From boosting fertility to keeping your heart healthy and fighting depression: 13 reasons we need omega-3 (and how to get more of it)

How much fish do you eat? Be honest. Half a can of tuna a week? A fillet of cod every other fortnight? A bit of smoked salmon draped over a bagel? A handful of clams in that delicious spaghetti vongole you had in Sicily over the summer?

If you can’t remember how much fish you eat, you’re not eating enough. And you could be seriously damaging your health, putting yourself at higher risk of heart disease, depression, arthritis, dementia, macular degeneration, low immunity and even cancer.

And if you’re not eating enough fish while pregnant, it could be impairing foetal development.

According to the NHS, a healthy diet should include at least two portions of fish per week, including, crucially, at least one oily fish – such as salmon, mackerel, trout, herring sardines and swordfish – the ones rich in essential long-chain omega-3 fatty acids, the macro-nutrient that isn’t called ‘essential’ for nothing.

Salmon, in particular, is an excellent source of omega-3, while also being super-rich in vitamin B12, vitamin D, selenium, niacin, protein, phosphorus, vitamin B6, choline, pantothenic acid, biotin, and potassium. Phew.

‘Despite being one of the most well-studied macro-nutrients – particularly in terms of Eskimo diets – omega-3 is something we have been struggling to get enough of into our diets for years,’ says Helen Seward, nutritionist for Marks & Spencer. ‘People are nervous about cooking fish, but omega-3 is linked to a number of conditions, particularly cardiovascular, and its effects on foetal development are well-documented.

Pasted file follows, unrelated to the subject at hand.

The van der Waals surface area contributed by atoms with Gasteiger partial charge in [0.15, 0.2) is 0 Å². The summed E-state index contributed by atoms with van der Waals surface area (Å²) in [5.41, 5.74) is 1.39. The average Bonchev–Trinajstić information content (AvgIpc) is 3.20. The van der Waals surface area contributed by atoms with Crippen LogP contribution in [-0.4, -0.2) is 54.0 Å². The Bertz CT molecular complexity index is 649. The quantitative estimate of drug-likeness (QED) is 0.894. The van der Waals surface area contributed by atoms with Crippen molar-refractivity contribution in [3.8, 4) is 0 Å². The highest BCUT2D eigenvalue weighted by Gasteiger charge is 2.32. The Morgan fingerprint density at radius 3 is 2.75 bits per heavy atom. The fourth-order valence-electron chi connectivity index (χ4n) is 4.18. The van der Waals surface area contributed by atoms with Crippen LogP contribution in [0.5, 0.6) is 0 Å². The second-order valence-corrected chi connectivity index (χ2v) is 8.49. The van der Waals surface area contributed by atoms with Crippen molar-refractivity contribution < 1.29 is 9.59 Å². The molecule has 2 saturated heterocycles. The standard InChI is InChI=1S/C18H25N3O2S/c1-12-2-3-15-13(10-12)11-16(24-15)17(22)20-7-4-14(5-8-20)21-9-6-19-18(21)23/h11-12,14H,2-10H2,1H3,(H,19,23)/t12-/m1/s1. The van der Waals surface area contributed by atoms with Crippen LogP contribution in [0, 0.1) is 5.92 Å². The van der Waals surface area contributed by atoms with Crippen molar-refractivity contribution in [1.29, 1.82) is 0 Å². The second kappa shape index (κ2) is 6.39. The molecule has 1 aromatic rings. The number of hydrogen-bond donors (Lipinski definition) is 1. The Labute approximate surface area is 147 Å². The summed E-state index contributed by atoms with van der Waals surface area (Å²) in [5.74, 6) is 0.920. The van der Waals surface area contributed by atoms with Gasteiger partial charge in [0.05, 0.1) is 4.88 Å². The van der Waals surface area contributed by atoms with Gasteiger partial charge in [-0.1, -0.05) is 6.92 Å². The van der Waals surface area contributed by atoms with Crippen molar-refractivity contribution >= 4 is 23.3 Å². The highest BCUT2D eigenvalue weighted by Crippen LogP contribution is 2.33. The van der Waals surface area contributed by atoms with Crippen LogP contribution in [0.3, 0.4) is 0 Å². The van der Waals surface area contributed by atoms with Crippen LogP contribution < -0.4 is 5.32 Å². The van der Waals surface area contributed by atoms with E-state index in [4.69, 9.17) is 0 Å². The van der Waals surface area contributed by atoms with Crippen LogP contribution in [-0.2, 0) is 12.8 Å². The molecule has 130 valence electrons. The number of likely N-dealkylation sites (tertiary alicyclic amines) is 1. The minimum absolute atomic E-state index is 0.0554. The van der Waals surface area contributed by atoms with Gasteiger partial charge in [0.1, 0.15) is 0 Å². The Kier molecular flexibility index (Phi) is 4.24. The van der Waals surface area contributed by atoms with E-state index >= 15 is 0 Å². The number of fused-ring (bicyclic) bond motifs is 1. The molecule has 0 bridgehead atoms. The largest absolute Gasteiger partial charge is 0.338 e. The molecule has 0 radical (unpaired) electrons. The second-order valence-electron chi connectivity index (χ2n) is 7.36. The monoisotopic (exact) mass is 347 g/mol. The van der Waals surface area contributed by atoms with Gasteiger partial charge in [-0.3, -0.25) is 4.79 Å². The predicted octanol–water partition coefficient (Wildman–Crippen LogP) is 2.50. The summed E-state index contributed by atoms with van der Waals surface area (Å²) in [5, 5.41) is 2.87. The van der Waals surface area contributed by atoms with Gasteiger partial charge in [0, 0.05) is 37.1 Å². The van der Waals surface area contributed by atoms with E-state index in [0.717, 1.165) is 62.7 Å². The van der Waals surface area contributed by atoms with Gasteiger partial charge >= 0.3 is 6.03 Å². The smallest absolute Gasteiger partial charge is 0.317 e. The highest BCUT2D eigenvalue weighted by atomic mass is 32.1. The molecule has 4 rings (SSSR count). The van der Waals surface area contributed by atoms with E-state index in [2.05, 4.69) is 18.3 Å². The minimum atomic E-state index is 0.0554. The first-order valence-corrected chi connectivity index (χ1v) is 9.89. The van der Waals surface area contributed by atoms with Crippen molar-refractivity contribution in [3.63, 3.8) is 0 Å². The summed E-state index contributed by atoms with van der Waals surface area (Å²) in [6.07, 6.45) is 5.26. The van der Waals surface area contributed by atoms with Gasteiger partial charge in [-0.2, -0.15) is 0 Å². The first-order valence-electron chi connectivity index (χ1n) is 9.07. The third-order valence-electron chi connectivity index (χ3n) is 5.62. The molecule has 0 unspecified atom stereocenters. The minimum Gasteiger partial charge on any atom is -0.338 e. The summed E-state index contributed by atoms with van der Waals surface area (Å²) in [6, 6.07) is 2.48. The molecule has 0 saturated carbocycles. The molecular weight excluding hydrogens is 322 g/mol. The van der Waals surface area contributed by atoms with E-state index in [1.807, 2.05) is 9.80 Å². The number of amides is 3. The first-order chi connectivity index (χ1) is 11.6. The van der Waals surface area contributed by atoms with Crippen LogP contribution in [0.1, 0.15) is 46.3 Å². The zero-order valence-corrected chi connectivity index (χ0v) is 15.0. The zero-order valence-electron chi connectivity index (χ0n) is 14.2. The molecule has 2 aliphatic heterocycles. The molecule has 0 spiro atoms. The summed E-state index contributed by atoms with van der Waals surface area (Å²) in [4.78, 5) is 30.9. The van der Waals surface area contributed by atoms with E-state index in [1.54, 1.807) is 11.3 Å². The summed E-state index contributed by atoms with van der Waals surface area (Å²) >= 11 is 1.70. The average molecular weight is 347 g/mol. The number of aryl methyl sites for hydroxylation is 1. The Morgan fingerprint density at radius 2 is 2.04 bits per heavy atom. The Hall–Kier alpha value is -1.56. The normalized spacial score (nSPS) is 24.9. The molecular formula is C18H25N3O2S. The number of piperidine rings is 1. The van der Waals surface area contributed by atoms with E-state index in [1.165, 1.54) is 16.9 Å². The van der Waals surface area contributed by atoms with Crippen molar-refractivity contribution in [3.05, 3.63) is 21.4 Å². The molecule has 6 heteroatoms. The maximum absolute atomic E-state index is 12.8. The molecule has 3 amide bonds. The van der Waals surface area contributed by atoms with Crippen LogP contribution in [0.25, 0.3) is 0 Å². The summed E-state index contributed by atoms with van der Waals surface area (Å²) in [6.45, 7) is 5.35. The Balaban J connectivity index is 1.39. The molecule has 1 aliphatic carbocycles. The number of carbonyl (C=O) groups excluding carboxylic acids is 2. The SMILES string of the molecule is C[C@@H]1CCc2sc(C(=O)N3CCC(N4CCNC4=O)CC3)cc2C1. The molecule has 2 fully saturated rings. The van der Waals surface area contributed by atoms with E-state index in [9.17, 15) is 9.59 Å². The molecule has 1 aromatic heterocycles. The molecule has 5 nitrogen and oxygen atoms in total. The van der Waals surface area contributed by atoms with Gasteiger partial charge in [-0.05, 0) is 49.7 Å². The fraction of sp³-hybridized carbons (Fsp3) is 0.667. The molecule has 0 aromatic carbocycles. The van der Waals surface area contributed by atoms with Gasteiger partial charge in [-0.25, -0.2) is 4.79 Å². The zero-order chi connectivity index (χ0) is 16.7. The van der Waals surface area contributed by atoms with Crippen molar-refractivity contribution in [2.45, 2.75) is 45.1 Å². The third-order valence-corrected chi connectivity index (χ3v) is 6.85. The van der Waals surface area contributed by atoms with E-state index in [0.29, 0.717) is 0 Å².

‘The NHS recommendation is that both adults and children eat at least one fillet of oily fish per week, that’s 140g, but we’re only getting around 87g, and children only 30g. We’re not reaching the level we need at all.

‘Moreover, it’s about eating omega-3 within the matrix fish as a whole – so if you take fish oil supplements you might not be getting enough. And if you’re not actually eating fish, you need to think about what it’s being substituted for in your diet.’

Distressingly, due to the high cost of omega-3, levels of the essential fatty acid found in farmed salmon have halved in recent years, meaning that to get the desired amount we now need to eat twice as much oily fish.

Marks & Spencer, however, has worked closely with Scottish salmon producers for a decade in order to maintain high levels of omega-3 in their salmon, meaning that one fillet of M&S Lochmuir farmed salmon or M&S wild salmon contains all the omega-3 you’ll need for a week.


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